The Telegraph's "100 novels everyone should read"* smacks of list-making by committee, and it actually presumes to rank the books from #100 to #1. The list contains a high proportion of usual suspects, but it also contains some surprises, both in what's included (or excluded) and where books are ranked:
  • Jane Austen's Pride and Prejudice (#11) doesn't make the top 10, but J.M. Coetzee's Disgrace (#8) does.
  • P.G. Wodehouse's Code of the Woosters (#15) and Wells's War of the Worlds (#19) are, according to the Telegraph's editors, more urgent to read than Flaubert's Madame Bovary (#23) or Garcia Marquez's One Hundred Years of Solitude (#68).
  • Georges Perec's Life: A User's Manual (#29), an unusual (but excellent) choice, even more surprisingly comes in ahead of Nabokov's Lolita (#54) and Calvino's If On a Winter's Night A Traveler (#69).
  • Other unusual inclusions: Alain Robbe-Grillet's The Voyeur (#45), Roberto Bolaño's The Savage Detectives (#58) and J.G. Ballard's Crash (#68).
  • Less justifiable inclusions: Ian McEwan's Atonement (#30), John Updike's four-plus Rabbit books (#43), Margaret Atwood's The Handmaid's Tale (#53), Martin Amis's London Fields (#59), Laurie Lee's Cider with Rosie (#75), and Douglas Adams's Hitchhiker's Guide To the Galaxy (#97). Are any of these really books that everyone should read? And all but Hitchhiker's Guide are, incredibly, ranked above Lewis Carroll's Alice's Adventures in Wonderland (#78) or Alexander Pushkin's Eugene Onegin (#88).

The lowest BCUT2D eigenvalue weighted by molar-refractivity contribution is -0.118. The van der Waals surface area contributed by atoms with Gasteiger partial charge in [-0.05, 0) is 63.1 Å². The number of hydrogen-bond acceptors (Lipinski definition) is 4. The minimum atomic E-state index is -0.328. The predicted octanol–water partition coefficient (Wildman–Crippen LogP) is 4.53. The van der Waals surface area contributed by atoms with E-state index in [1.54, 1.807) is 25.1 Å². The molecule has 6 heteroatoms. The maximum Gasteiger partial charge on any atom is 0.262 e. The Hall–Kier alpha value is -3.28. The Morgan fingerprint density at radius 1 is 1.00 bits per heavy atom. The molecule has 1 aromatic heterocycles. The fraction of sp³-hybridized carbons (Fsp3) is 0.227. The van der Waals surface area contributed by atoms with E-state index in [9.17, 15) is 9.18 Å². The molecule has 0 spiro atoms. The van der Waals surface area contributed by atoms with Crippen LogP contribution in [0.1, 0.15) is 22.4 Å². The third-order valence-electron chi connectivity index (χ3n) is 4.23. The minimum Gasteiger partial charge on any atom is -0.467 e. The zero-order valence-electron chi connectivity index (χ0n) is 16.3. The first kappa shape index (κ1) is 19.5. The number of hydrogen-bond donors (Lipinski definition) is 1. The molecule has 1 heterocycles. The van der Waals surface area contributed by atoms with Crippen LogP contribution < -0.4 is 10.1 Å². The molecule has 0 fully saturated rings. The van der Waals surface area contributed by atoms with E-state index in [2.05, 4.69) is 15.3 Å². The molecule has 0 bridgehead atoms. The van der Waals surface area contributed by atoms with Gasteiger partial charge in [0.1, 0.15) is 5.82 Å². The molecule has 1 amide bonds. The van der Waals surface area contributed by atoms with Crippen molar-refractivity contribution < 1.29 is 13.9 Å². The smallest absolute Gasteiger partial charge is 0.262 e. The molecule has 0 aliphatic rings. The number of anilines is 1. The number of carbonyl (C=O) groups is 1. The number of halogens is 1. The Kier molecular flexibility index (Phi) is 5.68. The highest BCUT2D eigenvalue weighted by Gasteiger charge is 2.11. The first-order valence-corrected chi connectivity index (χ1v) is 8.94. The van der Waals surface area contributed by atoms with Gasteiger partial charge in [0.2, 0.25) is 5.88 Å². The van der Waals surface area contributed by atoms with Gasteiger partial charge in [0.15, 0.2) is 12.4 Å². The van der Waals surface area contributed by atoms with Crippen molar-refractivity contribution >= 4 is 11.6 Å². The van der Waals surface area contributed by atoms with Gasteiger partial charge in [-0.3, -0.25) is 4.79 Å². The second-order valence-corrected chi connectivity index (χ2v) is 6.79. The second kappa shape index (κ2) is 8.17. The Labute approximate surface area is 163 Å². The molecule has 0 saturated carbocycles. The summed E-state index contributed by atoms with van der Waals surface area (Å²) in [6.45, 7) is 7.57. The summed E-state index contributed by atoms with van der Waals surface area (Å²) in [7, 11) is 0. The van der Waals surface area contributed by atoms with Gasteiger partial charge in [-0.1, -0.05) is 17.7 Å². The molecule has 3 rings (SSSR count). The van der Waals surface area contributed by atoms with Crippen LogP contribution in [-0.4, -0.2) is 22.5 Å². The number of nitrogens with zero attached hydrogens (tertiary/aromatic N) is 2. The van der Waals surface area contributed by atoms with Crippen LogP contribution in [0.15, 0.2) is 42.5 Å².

• Surprising omissions: To name a few authors picked virtually at random, where are Voltaire, Thackeray, D.H. Lawrence, or Faulkner?
Oh—at #1? George Eliot's Middlemarch. No argument from me there.

My tally:  I've read 55% of the Telegraph's 100—not very impressive, but the news will get worse with Lesser's and Smiley's lists.

Three books I'll be adding to my reading list from the Telegraph's 100:
  • Honoré de Balzac's Old Goriot, described as "a disillusioning dose of Bourbon Restoration realism. The anti-hero 'Rastingnac' became a byword for ruthless social climbing."
  • Samuel Richardson's Clarissa, an "epistolary adventure whose heroine’s bodice is savagely unlaced by the brothel-keeping Robert Lovelace." I confess, though, to being daunted by the 1500-page length of the Penguin edition (which has small print!).
  • Elizabeth Gaskell's Cranford, in which "Northern villagers turn their bonnets against the social changes accompanying the industrial revolution."
Lesser's "A hundred books to read for pleasure" and Smiley's "A hundred novels" attempt to defuse criticism at the start. Lesser orders the books alphabetically by author, while Smiley orders them chronologically. Neither author makes the Telegraph's sort of insupportable claims about the relative rank of the books they've chosen, or about the superior quality and significance of their choices.